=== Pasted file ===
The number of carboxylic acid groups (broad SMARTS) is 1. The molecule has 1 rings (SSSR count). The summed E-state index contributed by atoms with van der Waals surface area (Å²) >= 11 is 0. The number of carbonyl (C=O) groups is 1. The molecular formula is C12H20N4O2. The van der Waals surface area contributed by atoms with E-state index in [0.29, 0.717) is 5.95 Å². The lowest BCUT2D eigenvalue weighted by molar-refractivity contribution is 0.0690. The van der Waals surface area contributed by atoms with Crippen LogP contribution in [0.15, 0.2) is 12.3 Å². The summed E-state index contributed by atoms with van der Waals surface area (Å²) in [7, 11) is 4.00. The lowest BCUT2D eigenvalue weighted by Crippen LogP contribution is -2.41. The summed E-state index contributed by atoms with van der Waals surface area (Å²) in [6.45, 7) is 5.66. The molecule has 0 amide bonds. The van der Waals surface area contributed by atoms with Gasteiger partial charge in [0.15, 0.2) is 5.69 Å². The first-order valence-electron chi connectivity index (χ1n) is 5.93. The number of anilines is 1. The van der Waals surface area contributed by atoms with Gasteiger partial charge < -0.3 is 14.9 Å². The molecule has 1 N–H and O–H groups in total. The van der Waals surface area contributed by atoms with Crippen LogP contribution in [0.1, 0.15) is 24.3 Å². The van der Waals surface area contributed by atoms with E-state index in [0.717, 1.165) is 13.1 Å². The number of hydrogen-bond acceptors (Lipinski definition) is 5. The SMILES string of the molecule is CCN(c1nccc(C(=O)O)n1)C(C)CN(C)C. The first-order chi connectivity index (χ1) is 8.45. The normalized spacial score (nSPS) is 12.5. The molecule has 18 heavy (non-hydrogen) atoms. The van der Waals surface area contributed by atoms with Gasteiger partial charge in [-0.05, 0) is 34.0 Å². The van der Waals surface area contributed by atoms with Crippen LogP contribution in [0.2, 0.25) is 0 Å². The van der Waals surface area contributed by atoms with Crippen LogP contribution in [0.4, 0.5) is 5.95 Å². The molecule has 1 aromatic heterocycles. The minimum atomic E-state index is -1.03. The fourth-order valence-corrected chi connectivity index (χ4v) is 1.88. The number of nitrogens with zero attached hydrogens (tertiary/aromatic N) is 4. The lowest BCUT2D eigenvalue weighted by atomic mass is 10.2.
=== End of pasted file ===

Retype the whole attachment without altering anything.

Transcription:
The number of carboxylic acid groups (broad SMARTS) is 1. The molecule has 1 rings (SSSR count). The summed E-state index contributed by atoms with van der Waals surface area (Å²) >= 11 is 0. The number of carbonyl (C=O) groups is 1. The molecular formula is C12H20N4O2. The van der Waals surface area contributed by atoms with E-state index in [0.29, 0.717) is 5.95 Å². The lowest BCUT2D eigenvalue weighted by molar-refractivity contribution is 0.0690. The van der Waals surface area contributed by atoms with Crippen LogP contribution in [0.15, 0.2) is 12.3 Å². The summed E-state index contributed by atoms with van der Waals surface area (Å²) in [7, 11) is 4.00. The lowest BCUT2D eigenvalue weighted by Crippen LogP contribution is -2.41. The summed E-state index contributed by atoms with van der Waals surface area (Å²) in [6.45, 7) is 5.66. The molecule has 0 amide bonds. The van der Waals surface area contributed by atoms with Gasteiger partial charge in [0.15, 0.2) is 5.69 Å². The first-order valence-electron chi connectivity index (χ1n) is 5.93. The number of anilines is 1. The van der Waals surface area contributed by atoms with Gasteiger partial charge < -0.3 is 14.9 Å². The molecule has 1 N–H and O–H groups in total. The van der Waals surface area contributed by atoms with Crippen LogP contribution in [0.1, 0.15) is 24.3 Å². The van der Waals surface area contributed by atoms with E-state index in [0.717, 1.165) is 13.1 Å². The number of hydrogen-bond acceptors (Lipinski definition) is 5. The SMILES string of the molecule is CCN(c1nccc(C(=O)O)n1)C(C)CN(C)C. The first-order chi connectivity index (χ1) is 8.45. The normalized spacial score (nSPS) is 12.5. The molecule has 18 heavy (non-hydrogen) atoms. The van der Waals surface area contributed by atoms with Gasteiger partial charge in [-0.05, 0) is 34.0 Å². The van der Waals surface area contributed by atoms with Crippen LogP contribution in [0.2, 0.25) is 0 Å². The van der Waals surface area contributed by atoms with Crippen LogP contribution in [0.4, 0.5) is 5.95 Å². The molecule has 1 aromatic heterocycles. The minimum atomic E-state index is -1.03. The fourth-order valence-corrected chi connectivity index (χ4v) is 1.88. The number of nitrogens with zero attached hydrogens (tertiary/aromatic N) is 4. The lowest BCUT2D eigenvalue weighted by atomic mass is 10.2.